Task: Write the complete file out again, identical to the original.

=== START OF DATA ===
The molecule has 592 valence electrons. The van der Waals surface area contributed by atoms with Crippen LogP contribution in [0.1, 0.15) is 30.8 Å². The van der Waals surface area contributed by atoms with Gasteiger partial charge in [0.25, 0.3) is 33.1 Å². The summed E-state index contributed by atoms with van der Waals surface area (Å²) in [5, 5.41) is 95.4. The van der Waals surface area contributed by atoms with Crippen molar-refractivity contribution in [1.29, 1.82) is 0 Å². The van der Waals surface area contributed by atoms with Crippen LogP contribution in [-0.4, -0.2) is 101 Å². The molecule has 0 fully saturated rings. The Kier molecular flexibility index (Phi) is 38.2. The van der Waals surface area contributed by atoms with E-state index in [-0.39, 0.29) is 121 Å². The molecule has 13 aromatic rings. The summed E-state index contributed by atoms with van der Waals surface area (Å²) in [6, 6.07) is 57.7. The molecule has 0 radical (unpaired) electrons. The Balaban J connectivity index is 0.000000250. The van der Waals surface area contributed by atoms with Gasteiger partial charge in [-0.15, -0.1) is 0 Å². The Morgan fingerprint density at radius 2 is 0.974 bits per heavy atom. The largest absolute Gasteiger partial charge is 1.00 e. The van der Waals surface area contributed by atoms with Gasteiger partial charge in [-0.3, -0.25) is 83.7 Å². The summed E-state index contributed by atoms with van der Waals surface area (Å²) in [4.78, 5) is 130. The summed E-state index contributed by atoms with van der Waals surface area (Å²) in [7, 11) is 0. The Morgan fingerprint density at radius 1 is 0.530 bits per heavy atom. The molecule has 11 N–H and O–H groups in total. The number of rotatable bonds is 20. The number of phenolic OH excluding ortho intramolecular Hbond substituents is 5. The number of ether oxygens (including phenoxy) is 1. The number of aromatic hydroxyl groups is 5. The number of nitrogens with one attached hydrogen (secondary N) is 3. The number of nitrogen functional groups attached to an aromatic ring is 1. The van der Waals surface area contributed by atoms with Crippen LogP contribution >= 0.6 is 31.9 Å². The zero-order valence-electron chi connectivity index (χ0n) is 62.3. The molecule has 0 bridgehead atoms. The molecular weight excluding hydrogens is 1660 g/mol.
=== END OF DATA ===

The molecule has 592 valence electrons. The van der Waals surface area contributed by atoms with Crippen LogP contribution in [0.1, 0.15) is 30.8 Å². The van der Waals surface area contributed by atoms with Gasteiger partial charge in [0.25, 0.3) is 33.1 Å². The summed E-state index contributed by atoms with van der Waals surface area (Å²) in [5, 5.41) is 95.4. The van der Waals surface area contributed by atoms with Crippen molar-refractivity contribution in [1.29, 1.82) is 0 Å². The van der Waals surface area contributed by atoms with Crippen LogP contribution in [-0.4, -0.2) is 101 Å². The molecule has 0 fully saturated rings. The Kier molecular flexibility index (Phi) is 38.2. The van der Waals surface area contributed by atoms with E-state index in [-0.39, 0.29) is 121 Å². The molecule has 13 aromatic rings. The summed E-state index contributed by atoms with van der Waals surface area (Å²) in [6, 6.07) is 57.7. The molecule has 0 radical (unpaired) electrons. The Balaban J connectivity index is 0.000000250. The van der Waals surface area contributed by atoms with Gasteiger partial charge in [-0.15, -0.1) is 0 Å². The Morgan fingerprint density at radius 2 is 0.974 bits per heavy atom. The largest absolute Gasteiger partial charge is 1.00 e. The van der Waals surface area contributed by atoms with Gasteiger partial charge in [-0.3, -0.25) is 83.7 Å². The summed E-state index contributed by atoms with van der Waals surface area (Å²) in [4.78, 5) is 130. The summed E-state index contributed by atoms with van der Waals surface area (Å²) in [7, 11) is 0. The Morgan fingerprint density at radius 1 is 0.530 bits per heavy atom. The molecule has 11 N–H and O–H groups in total. The number of rotatable bonds is 20. The number of phenolic OH excluding ortho intramolecular Hbond substituents is 5. The number of ether oxygens (including phenoxy) is 1. The number of aromatic hydroxyl groups is 5. The number of nitrogens with one attached hydrogen (secondary N) is 3. The number of nitrogen functional groups attached to an aromatic ring is 1. The van der Waals surface area contributed by atoms with Crippen LogP contribution >= 0.6 is 31.9 Å². The zero-order valence-electron chi connectivity index (χ0n) is 62.3. The molecule has 0 bridgehead atoms. The molecular weight excluding hydrogens is 1660 g/mol.